In the first contested race for Waldo County sheriff in decades, voters will be choosing between an incumbent, who has connected the department with medical and social services during his first term, and a hungry police sergeant, who is looking to make a leap in rank and bring some changes to the county's law enforcement agency.

Sheriff Jeff Trafton, who is serving his first term, was previously a troop commander for Maine State Police, chief of Belfast Police and chief deputy at the Sheriff's Office before he was elected sheriff in 2014.

Challenger John Gibbs is in his 28th year with the Belfast Police Department.

In short, both have extensive law enforcement experience and strong local ties. So, how do they differ?

In a recent interview with The Republican Journal, Gibbs raised questions about the county's re-entry center, which has been operating in Belfast since 2010. The center accepts men at the end of prison or jail terms for nonviolent crimes and helps with their transition from prison to civil society, connecting them with mentors and jobs.

The goal is to reduce recidivism, and a study commissioned by the county in 2015 appeared to show that it has been a success.

However, in his work with Belfast Police, Gibbs said he frequently meets former residents of the program who have put down roots in Belfast but have not reformed. Because the re-entry center serves multiple counties, he said, criminals are being funneled into Belfast from other parts of the state and staying here.

"I question the recidivism rate and how it's measured," he said. "So, I want to do more research on that," he said. "And I want to present those numbers to the citizens, because I don't think they're getting the true picture at the moment."

Trafton refuted that theory, both from his own experience and the 2015 study, which found a 31-percent recidivism rate among graduates of the program — about 300 people at that time — as compared with a national rate of about 70 percent. He noted that Maine had not done a statewide recidivism study.

Gibbs said the department could benefit from better communication with the public and among officers from different law enforcement agencies. He was an early adopter of social media in police work, both as a way to humanize officers and to solicit help from the general public, and said he would bring that approach with him to the Sheriff's Office.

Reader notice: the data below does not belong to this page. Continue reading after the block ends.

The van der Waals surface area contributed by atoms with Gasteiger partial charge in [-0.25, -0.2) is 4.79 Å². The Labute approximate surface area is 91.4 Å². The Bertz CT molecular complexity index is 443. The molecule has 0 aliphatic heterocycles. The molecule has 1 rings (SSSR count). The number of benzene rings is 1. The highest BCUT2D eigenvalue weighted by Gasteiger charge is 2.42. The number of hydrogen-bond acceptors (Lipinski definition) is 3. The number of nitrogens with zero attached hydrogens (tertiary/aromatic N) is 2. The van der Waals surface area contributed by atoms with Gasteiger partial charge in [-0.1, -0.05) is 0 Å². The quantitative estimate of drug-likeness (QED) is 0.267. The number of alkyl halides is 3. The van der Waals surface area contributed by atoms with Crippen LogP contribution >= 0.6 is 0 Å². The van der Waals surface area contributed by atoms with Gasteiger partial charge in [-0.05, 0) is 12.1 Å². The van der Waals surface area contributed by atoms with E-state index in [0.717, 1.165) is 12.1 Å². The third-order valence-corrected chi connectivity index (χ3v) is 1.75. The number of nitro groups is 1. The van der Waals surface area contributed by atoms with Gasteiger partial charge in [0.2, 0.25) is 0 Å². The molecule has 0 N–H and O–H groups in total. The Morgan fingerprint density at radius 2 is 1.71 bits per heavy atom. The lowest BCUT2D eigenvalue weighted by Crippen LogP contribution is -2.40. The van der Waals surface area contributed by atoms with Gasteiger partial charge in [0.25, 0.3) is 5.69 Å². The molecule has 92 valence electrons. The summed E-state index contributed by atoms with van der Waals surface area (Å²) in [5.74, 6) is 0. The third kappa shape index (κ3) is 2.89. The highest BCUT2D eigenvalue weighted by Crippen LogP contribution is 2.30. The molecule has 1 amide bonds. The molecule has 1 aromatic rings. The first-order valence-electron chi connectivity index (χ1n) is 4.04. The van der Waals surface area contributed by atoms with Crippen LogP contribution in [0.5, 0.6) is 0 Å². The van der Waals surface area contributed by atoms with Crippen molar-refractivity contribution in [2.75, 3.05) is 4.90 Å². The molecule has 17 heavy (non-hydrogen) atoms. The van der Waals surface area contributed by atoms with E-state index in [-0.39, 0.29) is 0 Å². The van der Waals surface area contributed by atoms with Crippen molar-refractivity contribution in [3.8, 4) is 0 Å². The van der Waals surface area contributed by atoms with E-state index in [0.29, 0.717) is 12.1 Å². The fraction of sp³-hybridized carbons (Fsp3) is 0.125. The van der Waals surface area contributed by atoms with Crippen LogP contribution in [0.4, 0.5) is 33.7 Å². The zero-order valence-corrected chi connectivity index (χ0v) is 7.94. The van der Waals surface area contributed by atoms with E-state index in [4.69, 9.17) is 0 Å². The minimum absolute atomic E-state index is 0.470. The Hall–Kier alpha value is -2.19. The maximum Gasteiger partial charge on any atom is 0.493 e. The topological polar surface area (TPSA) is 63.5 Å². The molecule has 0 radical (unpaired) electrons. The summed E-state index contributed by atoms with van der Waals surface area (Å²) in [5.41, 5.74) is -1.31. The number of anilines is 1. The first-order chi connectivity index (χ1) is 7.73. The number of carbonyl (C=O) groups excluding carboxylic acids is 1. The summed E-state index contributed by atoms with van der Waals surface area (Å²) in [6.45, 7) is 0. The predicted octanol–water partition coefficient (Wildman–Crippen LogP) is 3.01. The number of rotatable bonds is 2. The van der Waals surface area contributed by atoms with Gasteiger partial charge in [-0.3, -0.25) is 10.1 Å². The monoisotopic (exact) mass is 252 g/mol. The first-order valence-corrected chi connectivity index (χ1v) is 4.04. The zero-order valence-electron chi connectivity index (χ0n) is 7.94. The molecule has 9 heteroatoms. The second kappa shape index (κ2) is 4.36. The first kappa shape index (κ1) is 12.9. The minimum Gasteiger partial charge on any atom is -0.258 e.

Additionally, Gibbs said police communication could be improved by using GPS locators on cruisers. The system would shorten response times, he said, and the cost of outfitting the department is only likely to get cheaper as wireless technology becomes more widespread.

"I have a $15 thing on my key chain that can tell me where my keys are," he said. "Things are changing all the time."

Trafton has put a strong focus on curbing domestic violence. He wrote a successful grant to hire a domestic violence detective and brought New Hope for Women into the same building as the Sheriff's Office to connect support services with investigations.

The sheriff has taken a similar approach to treating drug abuse at the re-entry center, partnering recently with Seaport Community Health Center to provide medication-assisted treatment for residents with opioid addiction.

Gibbs said the best way to combat the opioid epidemic is likely to be through early education. "If you can just get people to not try it, that's your goal," he said. "But once they do, it's almost like the point of no return."

"We really have to start, I feel like, on a national level, of education," he said, "right when the kids are young. And maybe 30 years from now we'll see a change."

Trafton said his corrections experience, both as chief deputy and now as sheriff, sets him apart in the current race. During his first three years at the Sheriff's Office, as chief deputy, his primary focus was corrections.

"We're the only re-entry center in the state of Maine at the county level," he said, "and I think it's critical for that to be managed and taken care of properly. You have to have some experience, and I have that experience."

Gibbs stressed the rare opportunity for Waldo County voters to choose between two candidates for sheriff.

"What I'm offering is John Gibbs, the person that you all know," he said, adding that he believes he can "offer a new perspective."